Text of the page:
When I was a new mum I read A LOT of blogs and articles about things that I was going through and wanting to learn more about, and I found it really helpful and normalising to read unvarnished tales of motherhood. I hope that in turn it is helpful for people to read about our story.
The main challenges I faced when I first became a mother were:
Mental health issues. I have had postnatal depression (PND), which was later diagnosed as mild postnatal psychosis, after both of my children.
If you’re having a tough time in those early months, even things said with the sweetest of intentions can induce parental guilt. In some ways a new mother is as fragile and vulnerable as their tiny baby.
Let’s celebrate the things people have said that were actually helpful! They will be different for everyone but I bet there are some that are helpful for lots of new parents.
One of the cards we got when Leo was born really stuck in my mind. As well as congratulating us and saying how gorgeous Leo was, it read:
I hope you’re enjoying parenthood and there are more ups than downs.
That one sentence, amidst all the cards saying how excited they were for us and how we should enjoy this precious time, meant SO MUCH to me.
It was the kindest little reality check. No judgement was implied – just a simple wish for happiness and an acknowledgement that early parenthood can be hard yards along with all the joys.
Helpful thoughts and practical advice people have shared with me:
This too shall pass (the good will pass, the bad too. So you may as well really be in this moment).
We can only love others as much as we love ourselves.
Make gratitude a daily practice.
Give yourself permission to feel overwhelmed.
Instead of putting your ‘parenting’ hat on, try just being yourself. It’s much more real and less energy.
It’s hard work being a baby – they’re learning so much and exposed to everything new.
You’ve got to be kind to be kind (rather than being cruel to be kind).
Motherhood is a marathon not a race.
Think about the sleep you’re getting rather than the sleep you’re not getting.
Start making dinner in the morning.
Say yes to whatever scares you most. Acknowledge it and then put your yoga to it. The fear will begin to shift and then you can see possibilities again.
Holding on tight is the surest way of seizing up any real potential for growth and change.
If something’s really not working then change it. Gently.
Unless babies have a poo in their nappy there’s no need to change them in the middle of the night.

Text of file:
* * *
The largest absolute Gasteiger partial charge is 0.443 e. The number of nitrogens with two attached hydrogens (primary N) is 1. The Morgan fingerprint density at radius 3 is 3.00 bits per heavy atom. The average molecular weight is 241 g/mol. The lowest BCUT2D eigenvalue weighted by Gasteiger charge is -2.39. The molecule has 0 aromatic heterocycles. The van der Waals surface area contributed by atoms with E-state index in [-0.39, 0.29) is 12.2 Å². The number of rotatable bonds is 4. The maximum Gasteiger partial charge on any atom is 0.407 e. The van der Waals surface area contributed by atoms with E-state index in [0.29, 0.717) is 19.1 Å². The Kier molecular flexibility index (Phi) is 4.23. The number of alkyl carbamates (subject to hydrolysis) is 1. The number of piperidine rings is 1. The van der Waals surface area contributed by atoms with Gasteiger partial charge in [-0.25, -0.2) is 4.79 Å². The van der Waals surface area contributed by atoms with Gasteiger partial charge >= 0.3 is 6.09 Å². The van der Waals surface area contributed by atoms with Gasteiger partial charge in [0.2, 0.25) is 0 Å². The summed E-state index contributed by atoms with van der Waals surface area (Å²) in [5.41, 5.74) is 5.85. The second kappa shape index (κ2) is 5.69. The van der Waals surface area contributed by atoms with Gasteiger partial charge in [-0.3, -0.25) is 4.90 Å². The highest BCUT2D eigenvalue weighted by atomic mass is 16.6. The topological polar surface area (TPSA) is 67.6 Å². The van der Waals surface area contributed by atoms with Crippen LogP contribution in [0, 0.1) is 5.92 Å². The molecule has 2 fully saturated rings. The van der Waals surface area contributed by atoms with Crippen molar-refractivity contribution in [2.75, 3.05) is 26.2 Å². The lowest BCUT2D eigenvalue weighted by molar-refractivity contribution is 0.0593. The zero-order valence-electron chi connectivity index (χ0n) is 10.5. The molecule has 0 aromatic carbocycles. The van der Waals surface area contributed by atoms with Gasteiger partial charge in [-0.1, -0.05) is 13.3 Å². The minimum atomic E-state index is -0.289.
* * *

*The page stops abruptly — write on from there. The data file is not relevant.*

Remind yourself that you’re doing great! (that’s the advice of our book).
In future posts I’m going to talk about some of the amazing people who have inspired me in my parenting (and inspired our book). I’m also going to write about the unhelpful things that people say to new parents.
What have been helpful things people have said to you? Please share the wisdom in the comments below!
As I get older and get to know myself better I see that a sense of community is integral to my happiness. One of my favourite authors, Brené Brown, talks about “the need to belong” and how universal it is.
As I mentioned in my post about loneliness as a new parent, we moved into a new area right before Leo was born, so we hadn’t had a chance to build up a local support network. In fact we didn’t meet our neighbours on either side until he was several months old. Once I had made friends and some new babies were born and other families moved into the street I felt like we were ‘home’.
Summertime is always lovely for getting to know people because we are all out of doors more. The photo above is from a very happy era on our street where the kids were toddlers and they played out the front until dusk.
Having a baby/kid is a great way of meeting new people. There’s mothers’ groups and playgroups, and when they are older there’s preschools and primary schools.
Any time I spend doing something that builds community gives back ten-fold. When I think of what community means, I think of:
Stepping out your front door and having someone to say “hi” to
Your kid playing with a neighbour’s kid
Helping someone with their pram going down the stairs
Giving a nod of solidarity and compassion when you see a parent with a tantruming toddler
Starting a meal train, or dropping some food off to a family when they’ve just had a baby or are having a tough time
Using collective buying power to start a food co-op
Wishing all the mothers out there a happy Mothers’ Day.
The first mothers’ day I celebrated as a mum was a joyful day. We saw my mum and I got to wish her a heartfelt happy Mothers’ Day – aware of the highs and lows that motherhood brings.
Leo was 5 months old and I was recovering from postnatal depression and finding my way as a new parent. Jeff and I were renegotiating our relationship now that there were three people in our family and our responsibilities and lifestyle had changed so much. I was getting to know Leo, forging an identity for myself outside of work, and forgiving myself for all the things that had been different from how I’d hoped (such as breastfeeding)… It was a tender, wonderful, intense time.
It is memories like these that inspired Jeff and I to write You’re Doing Great, Baby. It’s the book we wish we’d had when Leo was born – telling us that we were doing great, that our baby was doing great, and that we were going to make it through those early sleepless months just by hanging in there, taking each day at a time and reaching out for support when we need it.
This morning I was treated to breakfast in bed, made by Leo who is now five years old. Baby Clem was climbing all over the bed, and I was counting my blessings.
We are going to be writing more about our story and our progress writing and illustrating the book. We hope you’ll come along on the journey with us.